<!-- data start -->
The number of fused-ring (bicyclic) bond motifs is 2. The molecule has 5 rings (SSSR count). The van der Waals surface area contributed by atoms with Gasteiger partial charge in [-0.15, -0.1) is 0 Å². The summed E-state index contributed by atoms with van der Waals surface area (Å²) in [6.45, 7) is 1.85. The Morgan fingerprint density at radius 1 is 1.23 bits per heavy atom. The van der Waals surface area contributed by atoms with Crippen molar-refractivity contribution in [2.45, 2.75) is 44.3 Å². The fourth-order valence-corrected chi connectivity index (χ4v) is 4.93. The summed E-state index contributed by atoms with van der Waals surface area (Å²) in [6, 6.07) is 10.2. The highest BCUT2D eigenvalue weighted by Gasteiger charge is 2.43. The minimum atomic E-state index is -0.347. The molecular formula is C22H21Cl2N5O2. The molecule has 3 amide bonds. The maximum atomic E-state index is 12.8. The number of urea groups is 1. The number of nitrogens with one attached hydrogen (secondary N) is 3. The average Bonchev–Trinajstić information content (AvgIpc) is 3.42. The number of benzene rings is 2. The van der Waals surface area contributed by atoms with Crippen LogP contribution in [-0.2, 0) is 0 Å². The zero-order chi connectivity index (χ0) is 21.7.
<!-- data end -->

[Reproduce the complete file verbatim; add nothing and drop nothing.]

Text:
The number of fused-ring (bicyclic) bond motifs is 2. The molecule has 5 rings (SSSR count). The van der Waals surface area contributed by atoms with Gasteiger partial charge in [-0.15, -0.1) is 0 Å². The summed E-state index contributed by atoms with van der Waals surface area (Å²) in [6.45, 7) is 1.85. The Morgan fingerprint density at radius 1 is 1.23 bits per heavy atom. The van der Waals surface area contributed by atoms with Crippen molar-refractivity contribution in [2.45, 2.75) is 44.3 Å². The fourth-order valence-corrected chi connectivity index (χ4v) is 4.93. The summed E-state index contributed by atoms with van der Waals surface area (Å²) in [6, 6.07) is 10.2. The highest BCUT2D eigenvalue weighted by Gasteiger charge is 2.43. The minimum atomic E-state index is -0.347. The molecular formula is C22H21Cl2N5O2. The molecule has 3 amide bonds. The maximum atomic E-state index is 12.8. The number of urea groups is 1. The number of nitrogens with one attached hydrogen (secondary N) is 3. The average Bonchev–Trinajstić information content (AvgIpc) is 3.42. The number of benzene rings is 2. The van der Waals surface area contributed by atoms with Crippen LogP contribution in [-0.2, 0) is 0 Å². The zero-order chi connectivity index (χ0) is 21.7.